This is a possible but improbable future for such as Liddell or Bayswater in NSW. That avoids many of the problems and costs with land, workforce, water supplies and other station plant. All unit plant would be one package, from start to finish, thus not needing lengthy design review and approval from a zillion regulators.

    The residual tar should be minimal.

    Unsold power station ash will have been stored in dams remote from the power stations, as is typical for coal-fired power stations everywhere. Some may have been used to reclaim coal mines, even further away. Neither is likely to be a significant problem.

  14. @ GM Hendo:
    Please understand that the heat which is “dumped” has not been collected in any usable form. It is also quite small. I can’t remember exactly, but if it is 40 MW, then that us equal to 290 NSW highway patrol cars at full throttle. Or a couple of hundred trucks thundering down the Hume Highway.

    It is trivial.

    As I said before, thermal power production has nothing to do with a toy research reactor.

    1. Perhaps I did not make myself clear – sorry, my bad. I was trying to illustrate what I believe to be the federal law in Australia that prevents the sensible use of nuclear energy. Lucas Heights is the only example available in Australia. I am grateful that you are able to quantify the amount of waste although the output may actually be somewhat lower – see Whatever the quantum, all that energy is wasted needlessly.

  15. Agreed, and thanks.

    There are at least two measures for the output of any generator, whether nuclear power, coal power or research reactor.

    The 40MW figure is my recollection of the output energy of the pile.

    The end result, as measured at the conceptual turbine, is perhaps 30MW. Hypothetical energy sent out would be even less.

    I don’t really give a fig.

    The end result is that you are correct: federal law prevents consideration of nuclear power and that is a logical absurdity.

  16. Port Stanvac can’t be too toxic in light of some of the suggested uses for the site
    Note slight elevation to ward off tsunamis. Exxon Mobil have until 2019 to clean up the site. Adelaide’s desalination plant is on one corner along with some obligatory solar panels. In a drought people may feel a nuke next door validates the high energy cost of desalination.

    It may take mass layoffs and gas price shocks for SA politicians to come up with alternatives. Federal senator Nick Xenophon seems to be way ahead of state premier Weatherill on these issues.

    1. I guess I am a cynic. Stanvac is/was an Exxon enterprise and that company has a history, the most notable I know of was in Alaska some years back.
      This link is a year old now but mentions some spills. It is after all an Exxon/Mobil document and it is pretty smooth. Notice it mentions that the investigations are limited to the property boundaries. But of course underground pollution can easily migrate off the property.

  17. Last night I attended a talk and slide show on the re-union of the Radium Hill Historical Association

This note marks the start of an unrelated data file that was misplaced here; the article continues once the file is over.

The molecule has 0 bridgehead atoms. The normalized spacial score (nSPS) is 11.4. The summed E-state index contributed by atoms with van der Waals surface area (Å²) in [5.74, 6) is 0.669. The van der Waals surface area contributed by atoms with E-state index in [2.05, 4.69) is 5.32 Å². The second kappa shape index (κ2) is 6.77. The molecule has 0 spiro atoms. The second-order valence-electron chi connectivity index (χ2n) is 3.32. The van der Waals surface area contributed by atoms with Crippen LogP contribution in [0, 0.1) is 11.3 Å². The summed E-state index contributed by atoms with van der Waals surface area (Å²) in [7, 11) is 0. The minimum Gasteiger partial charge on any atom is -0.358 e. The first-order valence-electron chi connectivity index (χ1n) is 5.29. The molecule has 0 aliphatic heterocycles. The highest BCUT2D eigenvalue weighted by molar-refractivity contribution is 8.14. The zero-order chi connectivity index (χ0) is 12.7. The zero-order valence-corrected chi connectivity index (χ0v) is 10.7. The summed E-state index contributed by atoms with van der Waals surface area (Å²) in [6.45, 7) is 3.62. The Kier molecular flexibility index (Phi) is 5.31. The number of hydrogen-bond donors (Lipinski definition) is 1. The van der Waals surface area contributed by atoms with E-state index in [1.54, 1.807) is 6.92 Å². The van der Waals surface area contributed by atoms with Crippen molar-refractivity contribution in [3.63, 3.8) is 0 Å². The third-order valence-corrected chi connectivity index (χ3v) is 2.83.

The mine was near the SA-NSW border and operated as a strategic imperative in the 50s and 60s due to Britain’s need for nuclear fuel. Ore from the mine was railed to Pt Pirie for conversion to yellowcake. A tube of that material registered up to 3 uR/h on a geiger counter.

    Back in 1962 there was a proposal for a reactor to not only supply desalinated water to the mine but to power the whole of South Australia. Now it is Olympic Dam in the centre of SA that needs desalinated water. One site under consideration was Lake Alexandrina where the River Murray enters the sea. However Radium Hill mine closed shortly thereafter and it has taken half a century for the nuclear idea to get serious traction again.

  18. Another reference to the ‘valley of death’ for SA defence contracting between 2015 and 2020.
    That’s also when the SA car industry will fold perhaps costing 13,000 direct and indirect jobs. That’s also when the price of gas will double or triple noting gas fired generation accounted for 52% of SA electricity in 2013.

    I also note Weatherill has a 10 point plan. Point #1 is to develop ‘energy resources’ and points #2-10 seem to be about thinking positive thoughts. My suggestion ..twin CANDUs for the vacant Pt Stanvac site hiring the skilled workers but different management.

    1. John why twin? Is that a capacity thing?
      And why both at Stanvac?
      How about one over towards Victoria so we could sell power to them – I think they will need it, given the rising tide against brown coal, the cost of new coal generators and their destructive policy on renewals.

      1. See Ben’s ZCO summary
        The thing about an Adelaide area site is that workers won’t have to move or take kids out of school. Already some of my young relatives have left Adelaide. I understand twin EC6’s will need a billion dollars worth of heavy water and an extraction plant can be built first thing perhaps next to the existing desal. They can still do the 190 MW upgrade to SA-Vic transmission except the flow will be more towards Vic in lieu of brown coal.